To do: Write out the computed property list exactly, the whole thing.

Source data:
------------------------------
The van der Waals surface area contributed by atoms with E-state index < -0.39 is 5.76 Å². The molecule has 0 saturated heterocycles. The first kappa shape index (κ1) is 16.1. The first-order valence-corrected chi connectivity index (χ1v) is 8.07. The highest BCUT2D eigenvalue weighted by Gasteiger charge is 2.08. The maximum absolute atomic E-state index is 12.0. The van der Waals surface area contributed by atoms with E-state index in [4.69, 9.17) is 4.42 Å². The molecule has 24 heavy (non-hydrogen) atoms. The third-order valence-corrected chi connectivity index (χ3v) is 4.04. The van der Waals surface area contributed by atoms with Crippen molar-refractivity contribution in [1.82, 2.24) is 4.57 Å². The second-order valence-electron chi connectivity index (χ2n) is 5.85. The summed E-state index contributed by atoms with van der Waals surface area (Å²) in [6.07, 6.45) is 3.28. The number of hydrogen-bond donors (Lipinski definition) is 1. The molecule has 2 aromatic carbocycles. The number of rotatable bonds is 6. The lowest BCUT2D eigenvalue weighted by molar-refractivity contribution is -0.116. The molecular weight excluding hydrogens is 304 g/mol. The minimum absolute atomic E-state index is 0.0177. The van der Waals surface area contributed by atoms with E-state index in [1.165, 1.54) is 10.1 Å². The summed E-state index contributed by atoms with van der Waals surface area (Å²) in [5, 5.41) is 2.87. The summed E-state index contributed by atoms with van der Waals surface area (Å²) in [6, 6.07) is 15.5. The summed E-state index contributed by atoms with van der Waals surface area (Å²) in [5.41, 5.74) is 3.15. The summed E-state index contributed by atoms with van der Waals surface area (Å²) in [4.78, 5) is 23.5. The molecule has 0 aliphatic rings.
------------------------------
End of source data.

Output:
The van der Waals surface area contributed by atoms with E-state index < -0.39 is 5.76 Å². The molecule has 0 saturated heterocycles. The first kappa shape index (κ1) is 16.1. The first-order valence-corrected chi connectivity index (χ1v) is 8.07. The highest BCUT2D eigenvalue weighted by Gasteiger charge is 2.08. The maximum absolute atomic E-state index is 12.0. The van der Waals surface area contributed by atoms with E-state index in [4.69, 9.17) is 4.42 Å². The molecule has 24 heavy (non-hydrogen) atoms. The third-order valence-corrected chi connectivity index (χ3v) is 4.04. The van der Waals surface area contributed by atoms with Crippen molar-refractivity contribution in [1.82, 2.24) is 4.57 Å². The second-order valence-electron chi connectivity index (χ2n) is 5.85. The summed E-state index contributed by atoms with van der Waals surface area (Å²) in [6.07, 6.45) is 3.28. The number of hydrogen-bond donors (Lipinski definition) is 1. The molecule has 2 aromatic carbocycles. The number of rotatable bonds is 6. The lowest BCUT2D eigenvalue weighted by molar-refractivity contribution is -0.116. The molecular weight excluding hydrogens is 304 g/mol. The minimum absolute atomic E-state index is 0.0177. The van der Waals surface area contributed by atoms with E-state index in [1.165, 1.54) is 10.1 Å². The summed E-state index contributed by atoms with van der Waals surface area (Å²) in [5, 5.41) is 2.87. The summed E-state index contributed by atoms with van der Waals surface area (Å²) in [6, 6.07) is 15.5. The summed E-state index contributed by atoms with van der Waals surface area (Å²) in [5.41, 5.74) is 3.15. The summed E-state index contributed by atoms with van der Waals surface area (Å²) in [4.78, 5) is 23.5. The molecule has 0 aliphatic rings.